Queen of Clean
Tzippy Brecher* had been employing Maria to clean her house for over a decade. Maria was efficient, reliable and pleasant to have around. She was also familiar with the laws of kashrus and understood more than a smattering of Yiddish. Truth be told, she could even produce a knock-out potato kugel, a skill she’d picked up from her years of helping out in Tzippy’s kitchen.
Familiar as she was, however, she would never intrude on a conversation or give unsolicited advice unless it was asked for, which Tzippy sometimes did. Having heard some hairy tales from friends about their cleaning help, there was no denying that Maria was a gem, and she thanked Hashem for having sent her into her life. With Maria’s help her home was run efficiently, and she still had the energy to be a good mother and wife. Maria was practically part of the family—which made what happened later all the more shocking.
One morning, Maria was flitting around the house giving it its daily facelift. The washing machine hummed softly and the baby was asleep in her crib. Tzippy decided to seize the peaceful moment to run out to do some errands. Upon her return, she found Maria doubled over in pain, clutching her arm and pacing up and down the parquet hallway.
“My hand break,” she blubbered, her face contorted in pain. “I fall on carpet.”
She pointed to the rug in front of the door, which she must have tripped over in her slippers. Tzippy felt terrible. She immediately called Hatzolah, and two volunteers arrived within minutes. Upon examination, they suggested that Maria should see an orthopedist to determine if her hand was actually broken. Maria, however, decided to go to a local hospital to do the X-ray. Tzippy called a car service for her and gave her money for the fare. She kept calling Maria for hourly updates and to offer her help, such as going to fetch her son who would soon be coming home from school. Each time, Maria seemed touched by Tzippy’s call and thanked her for her concern. Maria soon called to confirm that not only was her hand broken but that it would also require surgery.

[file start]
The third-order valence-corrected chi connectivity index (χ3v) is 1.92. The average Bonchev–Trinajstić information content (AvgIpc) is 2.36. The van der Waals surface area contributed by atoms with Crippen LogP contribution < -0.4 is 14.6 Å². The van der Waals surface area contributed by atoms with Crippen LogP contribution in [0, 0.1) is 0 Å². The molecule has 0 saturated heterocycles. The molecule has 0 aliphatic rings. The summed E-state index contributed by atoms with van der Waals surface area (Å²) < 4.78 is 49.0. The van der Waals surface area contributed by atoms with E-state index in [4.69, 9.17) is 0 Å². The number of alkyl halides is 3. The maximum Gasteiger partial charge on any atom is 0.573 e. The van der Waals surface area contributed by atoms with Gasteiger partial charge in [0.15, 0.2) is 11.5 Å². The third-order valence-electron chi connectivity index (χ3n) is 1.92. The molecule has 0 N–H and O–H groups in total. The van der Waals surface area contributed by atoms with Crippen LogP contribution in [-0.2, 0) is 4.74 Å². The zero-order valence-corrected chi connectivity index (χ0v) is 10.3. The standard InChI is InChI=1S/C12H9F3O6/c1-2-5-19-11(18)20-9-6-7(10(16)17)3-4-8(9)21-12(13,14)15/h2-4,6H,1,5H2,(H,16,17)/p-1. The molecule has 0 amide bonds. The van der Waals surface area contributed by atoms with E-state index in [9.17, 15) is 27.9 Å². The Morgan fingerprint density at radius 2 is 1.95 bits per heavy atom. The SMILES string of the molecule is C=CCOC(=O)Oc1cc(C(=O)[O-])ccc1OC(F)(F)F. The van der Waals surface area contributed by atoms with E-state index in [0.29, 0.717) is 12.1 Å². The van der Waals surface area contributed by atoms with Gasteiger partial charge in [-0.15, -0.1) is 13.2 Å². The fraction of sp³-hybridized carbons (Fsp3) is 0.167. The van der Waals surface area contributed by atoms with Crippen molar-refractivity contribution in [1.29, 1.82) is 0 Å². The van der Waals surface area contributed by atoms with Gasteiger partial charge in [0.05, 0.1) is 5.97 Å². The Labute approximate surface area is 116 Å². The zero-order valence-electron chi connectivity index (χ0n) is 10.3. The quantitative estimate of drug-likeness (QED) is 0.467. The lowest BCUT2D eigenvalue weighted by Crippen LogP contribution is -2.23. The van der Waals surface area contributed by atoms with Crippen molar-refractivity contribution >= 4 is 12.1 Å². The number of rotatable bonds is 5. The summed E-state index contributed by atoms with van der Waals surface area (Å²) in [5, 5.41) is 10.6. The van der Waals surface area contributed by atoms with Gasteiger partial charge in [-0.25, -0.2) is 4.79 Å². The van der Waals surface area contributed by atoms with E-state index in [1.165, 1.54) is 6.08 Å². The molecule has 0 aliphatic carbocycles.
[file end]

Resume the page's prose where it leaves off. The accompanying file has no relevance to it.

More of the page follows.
And that’s when the “fun” began.
From Friend to Foe
It was a week later when the Brechers received an official letter informing them that the hospital had filed a claim with the New York State Workers’ Compensation Board. Maria had no medical insurance, so in order to help her pay her bills, the social worker at the hospital had advised her to file a claim. Regardless of whether a person is a legal resident or an illegal alien, anyone can make a claim if he or she has been injured at work. The Brechers had never purchased workers’ compensation insurance. Failure to do so can result in a penalty of $1,000 per ten days as well as a huge fine of up of $50,000, including having to pay the injured person’s medical bills and disability allowance, which, depending on the severity, can go on forever. Not having workers’ compensation can also be considered a misdemeanor. The Brechers, however, were confident that they were okay. After all, they had homeowners’ insurance, right? Wrong!
As they subsequently learned, a workers’ compensation claim cannot be paid through homeowners’ insurance. They were now faced with a lawsuit that could potentially cost them hundreds of thousands of dollars. The Brechers endured several gut-wrenching days, envisioning their entire world collapsing like a house of cards. In truth, who has an extra $50,000 to spare, not including penalties and medical bills?